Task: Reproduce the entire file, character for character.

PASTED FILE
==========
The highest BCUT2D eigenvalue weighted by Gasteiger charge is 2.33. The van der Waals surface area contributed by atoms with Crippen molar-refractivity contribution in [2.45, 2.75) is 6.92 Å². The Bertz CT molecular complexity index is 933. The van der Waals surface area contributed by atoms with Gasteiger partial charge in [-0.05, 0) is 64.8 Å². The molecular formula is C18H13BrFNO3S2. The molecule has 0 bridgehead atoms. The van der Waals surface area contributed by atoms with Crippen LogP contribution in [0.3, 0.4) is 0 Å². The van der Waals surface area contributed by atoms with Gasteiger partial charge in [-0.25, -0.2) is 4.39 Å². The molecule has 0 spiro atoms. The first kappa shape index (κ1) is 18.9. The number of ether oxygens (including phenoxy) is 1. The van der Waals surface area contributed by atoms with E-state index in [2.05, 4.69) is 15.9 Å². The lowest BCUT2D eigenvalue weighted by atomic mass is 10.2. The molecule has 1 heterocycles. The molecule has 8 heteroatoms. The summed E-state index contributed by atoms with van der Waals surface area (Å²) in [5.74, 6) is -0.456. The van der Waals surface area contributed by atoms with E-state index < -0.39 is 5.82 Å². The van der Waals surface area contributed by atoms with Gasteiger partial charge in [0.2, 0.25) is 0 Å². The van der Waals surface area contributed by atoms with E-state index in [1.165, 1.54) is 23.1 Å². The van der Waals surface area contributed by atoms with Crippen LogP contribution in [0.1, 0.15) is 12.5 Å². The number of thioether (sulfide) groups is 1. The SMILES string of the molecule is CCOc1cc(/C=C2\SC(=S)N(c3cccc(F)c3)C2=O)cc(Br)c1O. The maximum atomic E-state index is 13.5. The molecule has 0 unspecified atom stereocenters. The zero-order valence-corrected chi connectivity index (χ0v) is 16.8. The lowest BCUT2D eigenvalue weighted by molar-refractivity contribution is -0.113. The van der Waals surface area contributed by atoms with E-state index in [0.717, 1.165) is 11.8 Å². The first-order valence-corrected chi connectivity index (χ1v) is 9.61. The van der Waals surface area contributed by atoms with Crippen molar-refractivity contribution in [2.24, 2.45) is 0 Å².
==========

The highest BCUT2D eigenvalue weighted by Gasteiger charge is 2.33. The van der Waals surface area contributed by atoms with Crippen molar-refractivity contribution in [2.45, 2.75) is 6.92 Å². The Bertz CT molecular complexity index is 933. The van der Waals surface area contributed by atoms with Gasteiger partial charge in [-0.05, 0) is 64.8 Å². The molecular formula is C18H13BrFNO3S2. The molecule has 0 bridgehead atoms. The van der Waals surface area contributed by atoms with Crippen LogP contribution in [0.3, 0.4) is 0 Å². The van der Waals surface area contributed by atoms with Gasteiger partial charge in [-0.25, -0.2) is 4.39 Å². The molecule has 0 spiro atoms. The first kappa shape index (κ1) is 18.9. The number of ether oxygens (including phenoxy) is 1. The van der Waals surface area contributed by atoms with E-state index in [2.05, 4.69) is 15.9 Å². The lowest BCUT2D eigenvalue weighted by atomic mass is 10.2. The molecule has 1 heterocycles. The molecule has 8 heteroatoms. The summed E-state index contributed by atoms with van der Waals surface area (Å²) in [5.74, 6) is -0.456. The van der Waals surface area contributed by atoms with E-state index < -0.39 is 5.82 Å². The van der Waals surface area contributed by atoms with Gasteiger partial charge in [0.2, 0.25) is 0 Å². The van der Waals surface area contributed by atoms with E-state index in [1.165, 1.54) is 23.1 Å². The van der Waals surface area contributed by atoms with Crippen LogP contribution in [0.1, 0.15) is 12.5 Å². The number of thioether (sulfide) groups is 1. The SMILES string of the molecule is CCOc1cc(/C=C2\SC(=S)N(c3cccc(F)c3)C2=O)cc(Br)c1O. The maximum atomic E-state index is 13.5. The molecule has 0 unspecified atom stereocenters. The zero-order valence-corrected chi connectivity index (χ0v) is 16.8. The lowest BCUT2D eigenvalue weighted by molar-refractivity contribution is -0.113. The van der Waals surface area contributed by atoms with E-state index in [0.717, 1.165) is 11.8 Å². The first-order valence-corrected chi connectivity index (χ1v) is 9.61. The van der Waals surface area contributed by atoms with Crippen molar-refractivity contribution in [2.24, 2.45) is 0 Å².